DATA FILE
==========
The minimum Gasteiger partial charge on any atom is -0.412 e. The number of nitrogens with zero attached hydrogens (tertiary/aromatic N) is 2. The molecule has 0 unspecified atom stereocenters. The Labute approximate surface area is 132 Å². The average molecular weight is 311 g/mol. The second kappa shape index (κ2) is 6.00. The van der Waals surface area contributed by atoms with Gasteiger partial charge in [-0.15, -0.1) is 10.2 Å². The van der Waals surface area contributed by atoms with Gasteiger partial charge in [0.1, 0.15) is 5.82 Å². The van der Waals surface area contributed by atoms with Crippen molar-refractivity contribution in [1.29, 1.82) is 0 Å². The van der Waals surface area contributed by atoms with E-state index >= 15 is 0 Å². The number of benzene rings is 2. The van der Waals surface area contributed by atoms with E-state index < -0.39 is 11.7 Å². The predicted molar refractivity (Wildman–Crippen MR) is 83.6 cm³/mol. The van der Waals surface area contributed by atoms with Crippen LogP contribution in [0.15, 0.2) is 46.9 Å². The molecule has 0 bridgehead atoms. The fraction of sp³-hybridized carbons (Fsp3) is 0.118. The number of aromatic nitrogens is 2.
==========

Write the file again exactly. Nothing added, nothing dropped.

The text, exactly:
The minimum Gasteiger partial charge on any atom is -0.412 e. The number of nitrogens with zero attached hydrogens (tertiary/aromatic N) is 2. The molecule has 0 unspecified atom stereocenters. The Labute approximate surface area is 132 Å². The average molecular weight is 311 g/mol. The second kappa shape index (κ2) is 6.00. The van der Waals surface area contributed by atoms with Gasteiger partial charge in [-0.15, -0.1) is 10.2 Å². The van der Waals surface area contributed by atoms with Gasteiger partial charge in [0.1, 0.15) is 5.82 Å². The van der Waals surface area contributed by atoms with Crippen molar-refractivity contribution in [1.29, 1.82) is 0 Å². The van der Waals surface area contributed by atoms with E-state index >= 15 is 0 Å². The number of benzene rings is 2. The van der Waals surface area contributed by atoms with E-state index < -0.39 is 11.7 Å². The predicted molar refractivity (Wildman–Crippen MR) is 83.6 cm³/mol. The van der Waals surface area contributed by atoms with Crippen LogP contribution in [0.15, 0.2) is 46.9 Å². The molecule has 0 bridgehead atoms. The fraction of sp³-hybridized carbons (Fsp3) is 0.118. The number of aromatic nitrogens is 2.